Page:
Rock | Alternative
Biffy Clyro have been a band that I have known and loved for quite some time now. I first started really listening to their music around the time when their 2013 album Opposites was their latest. But after seeing their epic headline performance at 2016’s Reading Festival, that was the moment where my love towards the band fully ignited.
As a result, I began picking out my favourite tracks from the likes of 2016’s Ellipsis, and 2010’s Only Revolutions, which was where I discovered what is arguably my favourite Clyro track “Bubbles”.
Along with this, I also know Biffy Clyro as one of the very last music artists which had an album cover created by one of my favourite visual artists of all time, Storm Thorgerson, and as a result, the band hold a somewhat special place in my heart. But despite all this love I am giving the Kilmarnock three-piece, A Celebration Of Endings stands as the very first album that I had critically listened too.
I believe that out of all of the albums out in August, A Celebration Of Endings became the one I was probably anticipating the most, after the COVID delay on its initial release date. The teaser tracks really pointed me towards believing that this would be the kind of festive and dynamic energy, that I feel many people need with the lack of a festival season this year.
And indeed, this album truly delivers on that aspect. The kind of atmosphere that the overall album gives off, makes me feel as if I’m back in 2016, facing towards the Reading Festival main stage on that warm Sunday night.
Aside from all of the teaser tracks that took me by storm, there are many strong numbers that served as brand new listens. In fact, there are so many tracks on this album that were equally epic, that I believe this album to be the hardest to pick three favourite track from, out of any album released this year.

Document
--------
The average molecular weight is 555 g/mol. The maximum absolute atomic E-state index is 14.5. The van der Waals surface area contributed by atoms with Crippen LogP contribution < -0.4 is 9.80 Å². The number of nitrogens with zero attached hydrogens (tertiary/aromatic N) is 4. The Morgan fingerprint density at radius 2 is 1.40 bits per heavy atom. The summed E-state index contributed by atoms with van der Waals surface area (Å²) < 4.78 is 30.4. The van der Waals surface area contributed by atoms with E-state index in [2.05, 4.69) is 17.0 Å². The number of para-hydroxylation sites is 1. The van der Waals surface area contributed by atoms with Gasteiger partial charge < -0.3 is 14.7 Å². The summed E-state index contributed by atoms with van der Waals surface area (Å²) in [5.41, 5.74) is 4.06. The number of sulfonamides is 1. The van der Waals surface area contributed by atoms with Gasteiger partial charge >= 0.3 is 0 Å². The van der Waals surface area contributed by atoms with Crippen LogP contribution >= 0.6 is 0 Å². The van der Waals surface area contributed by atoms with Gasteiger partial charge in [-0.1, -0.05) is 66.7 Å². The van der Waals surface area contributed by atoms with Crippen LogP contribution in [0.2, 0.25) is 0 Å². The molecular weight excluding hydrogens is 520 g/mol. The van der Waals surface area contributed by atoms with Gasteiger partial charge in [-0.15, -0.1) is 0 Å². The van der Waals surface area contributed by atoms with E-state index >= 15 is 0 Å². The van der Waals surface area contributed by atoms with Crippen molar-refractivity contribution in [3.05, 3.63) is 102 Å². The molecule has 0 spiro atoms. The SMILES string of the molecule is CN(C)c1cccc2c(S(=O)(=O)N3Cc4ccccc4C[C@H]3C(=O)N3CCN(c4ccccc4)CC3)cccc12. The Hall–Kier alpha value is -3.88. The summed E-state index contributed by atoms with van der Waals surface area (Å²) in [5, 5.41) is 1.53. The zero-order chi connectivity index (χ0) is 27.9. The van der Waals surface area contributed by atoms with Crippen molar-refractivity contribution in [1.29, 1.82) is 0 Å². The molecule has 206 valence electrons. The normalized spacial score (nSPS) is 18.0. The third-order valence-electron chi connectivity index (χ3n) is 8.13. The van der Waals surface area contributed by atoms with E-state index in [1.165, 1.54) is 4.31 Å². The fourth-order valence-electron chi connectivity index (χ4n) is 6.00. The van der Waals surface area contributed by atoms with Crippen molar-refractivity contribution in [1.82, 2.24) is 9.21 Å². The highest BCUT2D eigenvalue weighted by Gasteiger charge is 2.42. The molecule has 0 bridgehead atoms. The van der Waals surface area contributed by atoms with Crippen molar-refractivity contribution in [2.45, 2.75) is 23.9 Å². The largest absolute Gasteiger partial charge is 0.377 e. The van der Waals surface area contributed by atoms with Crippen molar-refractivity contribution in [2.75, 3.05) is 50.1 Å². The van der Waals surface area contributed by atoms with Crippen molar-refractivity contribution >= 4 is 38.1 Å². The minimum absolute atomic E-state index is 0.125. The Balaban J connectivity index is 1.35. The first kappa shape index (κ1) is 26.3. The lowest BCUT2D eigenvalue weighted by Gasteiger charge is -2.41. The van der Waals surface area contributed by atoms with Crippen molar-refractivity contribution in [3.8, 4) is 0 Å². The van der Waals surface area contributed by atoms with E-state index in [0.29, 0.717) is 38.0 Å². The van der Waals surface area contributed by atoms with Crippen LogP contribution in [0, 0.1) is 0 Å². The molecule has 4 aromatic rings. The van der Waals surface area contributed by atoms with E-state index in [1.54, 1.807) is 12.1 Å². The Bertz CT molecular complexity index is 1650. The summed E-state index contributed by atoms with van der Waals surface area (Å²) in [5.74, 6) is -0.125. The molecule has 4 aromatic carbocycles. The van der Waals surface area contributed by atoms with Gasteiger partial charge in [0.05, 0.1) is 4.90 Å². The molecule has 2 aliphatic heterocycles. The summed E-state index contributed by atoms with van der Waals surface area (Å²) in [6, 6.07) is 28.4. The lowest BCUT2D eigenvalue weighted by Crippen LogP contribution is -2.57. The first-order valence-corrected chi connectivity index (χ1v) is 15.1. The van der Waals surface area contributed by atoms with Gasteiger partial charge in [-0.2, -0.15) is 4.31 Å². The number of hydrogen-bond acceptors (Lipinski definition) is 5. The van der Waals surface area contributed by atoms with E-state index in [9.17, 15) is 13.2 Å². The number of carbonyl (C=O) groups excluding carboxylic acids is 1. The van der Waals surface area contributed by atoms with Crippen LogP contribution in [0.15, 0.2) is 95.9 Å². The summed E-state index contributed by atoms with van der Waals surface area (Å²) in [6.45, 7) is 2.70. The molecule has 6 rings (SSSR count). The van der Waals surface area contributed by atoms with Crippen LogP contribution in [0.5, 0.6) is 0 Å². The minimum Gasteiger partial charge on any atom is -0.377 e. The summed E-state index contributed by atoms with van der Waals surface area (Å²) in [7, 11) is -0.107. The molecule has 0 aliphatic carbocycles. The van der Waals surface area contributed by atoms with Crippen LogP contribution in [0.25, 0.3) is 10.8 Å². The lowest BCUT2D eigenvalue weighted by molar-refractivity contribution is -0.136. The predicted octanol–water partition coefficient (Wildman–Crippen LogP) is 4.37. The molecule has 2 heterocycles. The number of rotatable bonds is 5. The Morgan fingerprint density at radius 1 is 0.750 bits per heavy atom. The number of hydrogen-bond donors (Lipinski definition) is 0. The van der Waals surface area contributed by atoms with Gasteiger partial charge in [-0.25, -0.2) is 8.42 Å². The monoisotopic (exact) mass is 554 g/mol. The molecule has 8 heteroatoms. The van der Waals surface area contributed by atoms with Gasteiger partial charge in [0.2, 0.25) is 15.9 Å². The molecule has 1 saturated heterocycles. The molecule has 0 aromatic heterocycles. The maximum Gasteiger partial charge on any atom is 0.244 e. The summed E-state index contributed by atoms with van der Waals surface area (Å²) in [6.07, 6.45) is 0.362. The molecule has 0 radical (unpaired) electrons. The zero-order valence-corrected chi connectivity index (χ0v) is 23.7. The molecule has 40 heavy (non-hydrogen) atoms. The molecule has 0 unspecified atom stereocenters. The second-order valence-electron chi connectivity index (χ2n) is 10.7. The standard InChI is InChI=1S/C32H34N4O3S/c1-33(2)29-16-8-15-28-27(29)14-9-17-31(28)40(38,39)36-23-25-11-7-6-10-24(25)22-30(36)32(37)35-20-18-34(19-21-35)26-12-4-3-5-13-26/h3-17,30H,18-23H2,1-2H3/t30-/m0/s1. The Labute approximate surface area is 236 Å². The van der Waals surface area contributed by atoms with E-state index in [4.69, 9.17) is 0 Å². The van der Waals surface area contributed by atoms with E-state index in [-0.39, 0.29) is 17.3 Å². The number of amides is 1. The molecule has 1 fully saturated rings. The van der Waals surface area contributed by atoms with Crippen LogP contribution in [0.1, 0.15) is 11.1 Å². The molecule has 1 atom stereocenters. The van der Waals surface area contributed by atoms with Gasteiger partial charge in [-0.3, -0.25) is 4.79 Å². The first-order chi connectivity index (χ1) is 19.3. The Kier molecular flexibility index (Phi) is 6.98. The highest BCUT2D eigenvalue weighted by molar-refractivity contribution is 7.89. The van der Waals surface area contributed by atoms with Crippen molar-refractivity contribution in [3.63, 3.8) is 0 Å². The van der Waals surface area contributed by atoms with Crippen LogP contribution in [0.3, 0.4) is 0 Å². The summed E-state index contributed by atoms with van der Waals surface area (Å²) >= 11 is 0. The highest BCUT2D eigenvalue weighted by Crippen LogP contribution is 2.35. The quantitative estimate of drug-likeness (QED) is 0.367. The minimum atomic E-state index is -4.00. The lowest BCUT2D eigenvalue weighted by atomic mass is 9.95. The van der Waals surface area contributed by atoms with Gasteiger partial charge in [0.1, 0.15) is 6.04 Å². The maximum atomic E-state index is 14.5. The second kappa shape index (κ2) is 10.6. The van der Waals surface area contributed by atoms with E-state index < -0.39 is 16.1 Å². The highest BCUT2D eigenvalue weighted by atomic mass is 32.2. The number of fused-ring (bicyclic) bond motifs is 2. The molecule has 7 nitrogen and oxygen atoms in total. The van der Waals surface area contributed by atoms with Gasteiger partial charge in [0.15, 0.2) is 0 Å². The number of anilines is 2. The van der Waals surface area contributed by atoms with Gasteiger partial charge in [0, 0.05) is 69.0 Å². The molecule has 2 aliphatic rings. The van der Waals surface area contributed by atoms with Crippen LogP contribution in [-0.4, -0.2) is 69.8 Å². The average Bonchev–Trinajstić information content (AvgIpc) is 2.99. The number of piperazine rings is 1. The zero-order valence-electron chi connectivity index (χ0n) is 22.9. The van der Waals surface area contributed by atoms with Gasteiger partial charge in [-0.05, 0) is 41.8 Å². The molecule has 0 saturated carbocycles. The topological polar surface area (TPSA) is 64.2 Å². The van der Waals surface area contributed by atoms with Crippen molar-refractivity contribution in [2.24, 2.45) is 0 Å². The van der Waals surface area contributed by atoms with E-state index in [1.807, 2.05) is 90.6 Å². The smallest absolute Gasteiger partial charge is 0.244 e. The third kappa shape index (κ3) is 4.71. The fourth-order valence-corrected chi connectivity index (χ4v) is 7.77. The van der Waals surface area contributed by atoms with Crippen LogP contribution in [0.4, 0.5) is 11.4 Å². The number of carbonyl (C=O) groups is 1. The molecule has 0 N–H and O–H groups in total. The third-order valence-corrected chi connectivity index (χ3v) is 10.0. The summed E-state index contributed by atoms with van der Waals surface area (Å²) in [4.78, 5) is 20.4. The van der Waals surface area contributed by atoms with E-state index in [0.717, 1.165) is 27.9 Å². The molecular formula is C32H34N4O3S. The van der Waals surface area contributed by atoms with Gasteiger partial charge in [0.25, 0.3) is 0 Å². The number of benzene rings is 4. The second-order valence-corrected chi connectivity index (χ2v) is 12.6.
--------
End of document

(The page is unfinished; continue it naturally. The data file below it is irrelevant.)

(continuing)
Although, there were still a fair few tracks on this new album, that didn’t quite live up to the dynamic festivity of the majority of A Celebration Of Endings. For example, I guess I should begin with the unpopular opinion that the album’s earliest teaser track “Instant History” is glaringly underwhelming in comparison to the albums overall tone. Even with the revamped album version, the issue still stands where the verses progress into what is a slightly shallow-sounding chorus with not enough oomf for me.
I would, however, say that the biggest offender on this album would have to be the albums unsatisfying conclusion that was “Cop Syrup”. The way that this track started actually had me thinking that it’d be another banger admittedly. But with the juxtaposing atmospheres, not very immersive lyrics, and overly lengthy runtime ended what was an amazing album on a very sour tone, which is the biggest issue for me. Ironic that an album titled A Celebration Of Endings, had such an unenjoyable one.
But that aside, I also cannot ignore just how plentiful the amazing tracks on this thing are, which do everything and more to counterbalance the odd final track. I also felt that the likes of the second track, “The Champ” would’ve given this album one of the most awesome intros on a 2020 album. But I digress; the albums true opener “North Of No South” is also an incredible way to kick the album off.
Both “End Of”, “Tiny Indoor Fireworks”, and “Weird Leisure” do an absolutely wonderful job of capturing that Biffy Clyro aesthetic that fans know and love. Another track that does this well is “The Pink Limit”, which also feels just whimsical enough to stand out nicely.
And finally, we have the absolutely beautiful slow-burning anthem that is “Space”. And while every Clyro album seems to have that token soft track, this is definitely one of the most enchanting and gorgeously composed.
And lastly, I really love the visual aesthetic behind this album, and feel that it was the kind of aesthetic that Enter Shikari were trying to achieve with their latest album. But unlike Nothing is True & Everything is Possible, Biffy Clyro keep their philosophical and politically charged attitudes musically gnarly enough to retain the core aesthetic that the band had been building upon since 2002.
All in all, A Celebration Of Endings, while not perfect, is still one of the most intricate and enjoyable albums that this month has had to offer so far. And with so many fantastic tracks on this thing, I definitely feel confident that I will still be enjoying it by the time we see next years festival season over the horizon.
Favourite Tracks: North Of No South | Space | End Of
Least Favourite Track: Cop Syrup
14th Floor Records | Warner Music Group